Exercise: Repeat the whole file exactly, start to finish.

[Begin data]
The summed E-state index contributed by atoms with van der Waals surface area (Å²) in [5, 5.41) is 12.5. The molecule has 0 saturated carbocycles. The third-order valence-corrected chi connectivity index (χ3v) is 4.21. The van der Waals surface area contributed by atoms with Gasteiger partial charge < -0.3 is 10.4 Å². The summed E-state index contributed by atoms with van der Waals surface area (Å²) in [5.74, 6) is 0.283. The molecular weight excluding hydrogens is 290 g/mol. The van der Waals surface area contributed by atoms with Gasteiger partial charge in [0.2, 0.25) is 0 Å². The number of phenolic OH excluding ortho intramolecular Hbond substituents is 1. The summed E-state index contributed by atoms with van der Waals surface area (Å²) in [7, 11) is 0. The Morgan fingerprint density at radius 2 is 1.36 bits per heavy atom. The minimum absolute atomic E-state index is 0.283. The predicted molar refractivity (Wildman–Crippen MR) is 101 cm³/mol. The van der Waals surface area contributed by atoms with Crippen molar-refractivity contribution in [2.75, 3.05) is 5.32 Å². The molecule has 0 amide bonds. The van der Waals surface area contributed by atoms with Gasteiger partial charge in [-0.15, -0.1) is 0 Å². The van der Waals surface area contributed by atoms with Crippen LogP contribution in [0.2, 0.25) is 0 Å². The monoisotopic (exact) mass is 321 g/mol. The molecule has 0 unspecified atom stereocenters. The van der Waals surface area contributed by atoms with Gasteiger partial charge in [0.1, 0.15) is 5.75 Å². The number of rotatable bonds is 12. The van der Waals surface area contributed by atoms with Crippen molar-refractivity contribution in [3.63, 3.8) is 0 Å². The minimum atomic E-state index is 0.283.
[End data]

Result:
The summed E-state index contributed by atoms with van der Waals surface area (Å²) in [5, 5.41) is 12.5. The molecule has 0 saturated carbocycles. The third-order valence-corrected chi connectivity index (χ3v) is 4.21. The van der Waals surface area contributed by atoms with Gasteiger partial charge < -0.3 is 10.4 Å². The summed E-state index contributed by atoms with van der Waals surface area (Å²) in [5.74, 6) is 0.283. The molecular weight excluding hydrogens is 290 g/mol. The van der Waals surface area contributed by atoms with Gasteiger partial charge in [0.2, 0.25) is 0 Å². The number of phenolic OH excluding ortho intramolecular Hbond substituents is 1. The summed E-state index contributed by atoms with van der Waals surface area (Å²) in [7, 11) is 0. The Morgan fingerprint density at radius 2 is 1.36 bits per heavy atom. The minimum absolute atomic E-state index is 0.283. The predicted molar refractivity (Wildman–Crippen MR) is 101 cm³/mol. The van der Waals surface area contributed by atoms with Crippen molar-refractivity contribution in [2.75, 3.05) is 5.32 Å². The molecule has 0 amide bonds. The van der Waals surface area contributed by atoms with Gasteiger partial charge in [-0.15, -0.1) is 0 Å². The van der Waals surface area contributed by atoms with Crippen LogP contribution in [0.2, 0.25) is 0 Å². The monoisotopic (exact) mass is 321 g/mol. The molecule has 0 unspecified atom stereocenters. The van der Waals surface area contributed by atoms with Gasteiger partial charge in [0.1, 0.15) is 5.75 Å². The number of rotatable bonds is 12. The van der Waals surface area contributed by atoms with Crippen molar-refractivity contribution in [3.63, 3.8) is 0 Å². The minimum atomic E-state index is 0.283.